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San Francisco goes after “scofflaw” landlords who ran “illicit hotel chain” on Airbnb

City fines property owners $2.25 million, prohibits them from renting until 2025

The city of San Francisco, which has some of the strongest laws protecting against the spread of short-term rentals in multifamily buildings, is levying serious sanctions against a pair of landlords who knowingly and willingly ignored the city’s laws by running an “illicit hotel chain” of short-term rentals on Airbnb.

According to San Francisco City Attorney Dennis Herrera, landlords Darren and Valerie Lee repeatedly violated the city’s short-term rental laws even after they were previously punished for violating those same laws.

In San Francisco, if you own or rent a multi-unit building, you are only allowed to rent out one unit for short-term rentals and it must be the unit you live in. Property owners are also required to register their short-term rental units with the city.

These laws are designed to “prevent residential housing from being turned into de facto hotels.”

But according to Herrera’s office, the Lees ran an “illicit hotel chain during San Francisco’s housing crisis rather than lawfully renting the units to residential tenants.”

And because of that, the Lees won’t be able to rent out any of their units on Airbnb or any short-term rental service until the middle of the next decade.

The city first sued the Lees back in 2014 after they evicted long-term tenants from one of their properties in the city and turned those units into short-term rentals. Eventually, the Lees settled the case for $276,000 and were prohibited from using any of their San Francisco properties as short-term rentals outside of the city’s laws.

This prohibition covered the couple’s 17 buildings in the city, which have more than 45 total units among them.

But despite those sanctions, the couple continued to rent out their units as short-term rentals in brazen fashion, blatantly and rampantly violating their agreement with the city.

In just the first 11 months that the injunction was in place, the couple violated their settlement more than 5,000 times, booking more than $900,000 in short-term rentals, and taking in more than $700,000 in illicit profits from 14 units, Herrera’s office said.

In fact, none of the units in question were registered with the City’s Office of Short-Term Rentals, meaning that each short-term rental was illegal and a violation of the injunction.

To get around the city’s laws and the stipulations of their injunction, the Lees “concocted an elaborate scheme where friends, family and associates — none of whom lived at the properties — posed as straw tenants or Airbnb hosts to illegally advertise and rent 14 residential units for short-term stays,” Herrera’s office said.

Apparently the scheme went much further than just fake hosts appearing on Airbnb.

According to Herrera’s office, the scheme included creating fake leases and even trying to fool city investigators by staging the apartments to make it look like they were being lived in — complete with dirty dishes and damp towels.

But, each apartment was staged in exactly the same way, Herrera’s office said.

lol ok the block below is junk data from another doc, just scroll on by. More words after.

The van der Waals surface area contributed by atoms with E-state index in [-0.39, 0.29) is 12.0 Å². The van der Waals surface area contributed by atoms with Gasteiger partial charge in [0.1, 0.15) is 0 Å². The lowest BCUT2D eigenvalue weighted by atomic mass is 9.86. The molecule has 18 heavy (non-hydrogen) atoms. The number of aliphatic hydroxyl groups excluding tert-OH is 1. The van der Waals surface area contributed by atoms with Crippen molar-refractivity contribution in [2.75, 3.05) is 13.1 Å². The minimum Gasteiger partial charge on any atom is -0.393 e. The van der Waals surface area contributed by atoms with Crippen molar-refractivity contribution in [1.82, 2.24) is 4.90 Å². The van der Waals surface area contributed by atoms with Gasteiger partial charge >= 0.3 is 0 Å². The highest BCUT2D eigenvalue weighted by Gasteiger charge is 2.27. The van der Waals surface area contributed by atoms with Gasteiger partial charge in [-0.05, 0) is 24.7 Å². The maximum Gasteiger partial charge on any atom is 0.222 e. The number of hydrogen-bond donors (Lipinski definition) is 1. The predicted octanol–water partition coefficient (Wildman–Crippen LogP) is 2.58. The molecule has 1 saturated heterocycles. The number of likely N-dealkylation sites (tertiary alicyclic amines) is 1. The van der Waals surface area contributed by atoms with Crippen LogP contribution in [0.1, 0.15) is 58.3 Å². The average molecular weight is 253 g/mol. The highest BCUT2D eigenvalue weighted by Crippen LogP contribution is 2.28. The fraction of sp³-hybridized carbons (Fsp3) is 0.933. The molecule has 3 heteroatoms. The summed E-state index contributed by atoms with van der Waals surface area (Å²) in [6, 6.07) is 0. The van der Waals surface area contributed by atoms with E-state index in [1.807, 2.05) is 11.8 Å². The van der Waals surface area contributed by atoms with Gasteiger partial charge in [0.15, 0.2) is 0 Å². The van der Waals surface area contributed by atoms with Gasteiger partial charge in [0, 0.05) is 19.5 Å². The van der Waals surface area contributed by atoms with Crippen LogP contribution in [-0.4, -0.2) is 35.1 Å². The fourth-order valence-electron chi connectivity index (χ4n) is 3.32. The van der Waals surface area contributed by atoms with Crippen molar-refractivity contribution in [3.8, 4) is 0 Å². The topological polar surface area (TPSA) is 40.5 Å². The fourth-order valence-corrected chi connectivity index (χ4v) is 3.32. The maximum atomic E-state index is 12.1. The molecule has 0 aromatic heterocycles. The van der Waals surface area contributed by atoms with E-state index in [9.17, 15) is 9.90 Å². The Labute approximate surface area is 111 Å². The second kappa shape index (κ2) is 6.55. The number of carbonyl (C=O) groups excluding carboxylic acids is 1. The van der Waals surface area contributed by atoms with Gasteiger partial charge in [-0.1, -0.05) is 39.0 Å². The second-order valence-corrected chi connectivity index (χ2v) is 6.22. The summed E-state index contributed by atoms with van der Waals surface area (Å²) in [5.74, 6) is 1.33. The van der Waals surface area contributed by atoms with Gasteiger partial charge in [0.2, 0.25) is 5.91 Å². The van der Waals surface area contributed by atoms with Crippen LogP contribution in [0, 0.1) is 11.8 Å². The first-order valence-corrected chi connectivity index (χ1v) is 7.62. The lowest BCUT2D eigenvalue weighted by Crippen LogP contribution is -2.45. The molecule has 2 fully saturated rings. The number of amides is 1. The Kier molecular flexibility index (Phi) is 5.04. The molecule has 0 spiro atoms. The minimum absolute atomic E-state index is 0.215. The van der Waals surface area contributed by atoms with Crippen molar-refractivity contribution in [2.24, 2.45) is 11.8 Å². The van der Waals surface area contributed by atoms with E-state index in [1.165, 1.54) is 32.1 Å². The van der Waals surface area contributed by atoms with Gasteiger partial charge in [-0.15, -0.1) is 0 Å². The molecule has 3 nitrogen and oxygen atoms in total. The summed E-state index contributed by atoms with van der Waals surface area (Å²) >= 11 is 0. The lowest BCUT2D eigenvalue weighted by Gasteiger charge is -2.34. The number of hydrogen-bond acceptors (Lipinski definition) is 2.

“They had the same Costco food items scattered about, the same arrangement of dirty breakfast dishes in every kitchen sink, same personal products in each bathroom, same damp towels artfully draped over doors as though someone had recently showered, the same collection of shoes and clothes in closets, and the same houseplants in each apartment,” Herrera’s office said.

Over the course of the investigation, the city found that all but one of the properties’ supposed Airbnb “host” accounts were created from the same IP address, meaning the accounts were nearly all created from a single computer, smart phone or similar device.

As a result of the investigation, the city filed an additional injunction against the landlords, which then led to a settlement.

Under the terms of the new settlement, the Lees must pay a fine of $2.25 million, which will cover the costs of the investigation and fund future consumer protection enforcement, including of the city’s short-term rental law.

Additionally, the Lees are prohibited from renting out any units rentals in the 17 San Francisco buildings they own or manage – until May 2025.

The settlement also requires the couple to pledge their real estate as collateral to ensure compliance.

“This is a win for San Francisco residents. Whether you’re a tenant or a landlord who has been following the law, this is a victory,” Herrera said in a statement.

“This outcome frees up more homes for long-term tenants and stops unfair competition in the marketplace. The serious financial penalty is an important deterrent. It sends a clear message to those looking to illegally profit off of San Francisco’s housing crisis: Don’t try it. We will catch you,” Herrera continued.

“Most importantly, we preserved more than 45 housing units to be used as homes, not hotel rooms. We are fighting back against San Francisco’s housing crisis in every way possible,” Herrera added. “I also want to thank the Office of Short-Term Rentals for their invaluable work that helped us bring this case.” 

Kevin Guy, the director of the city’s Office of Short-Term Rentals, said that the Lees are “some of the most egregious, repeat violators” of the city’s laws.

“They have taken units off of the market that should be reserved for long-term San Francisco residents,” Guy said. “It is extremely gratifying to see them being brought to account for their actions.”

3d rendering of a row of luxury townhouses along a street

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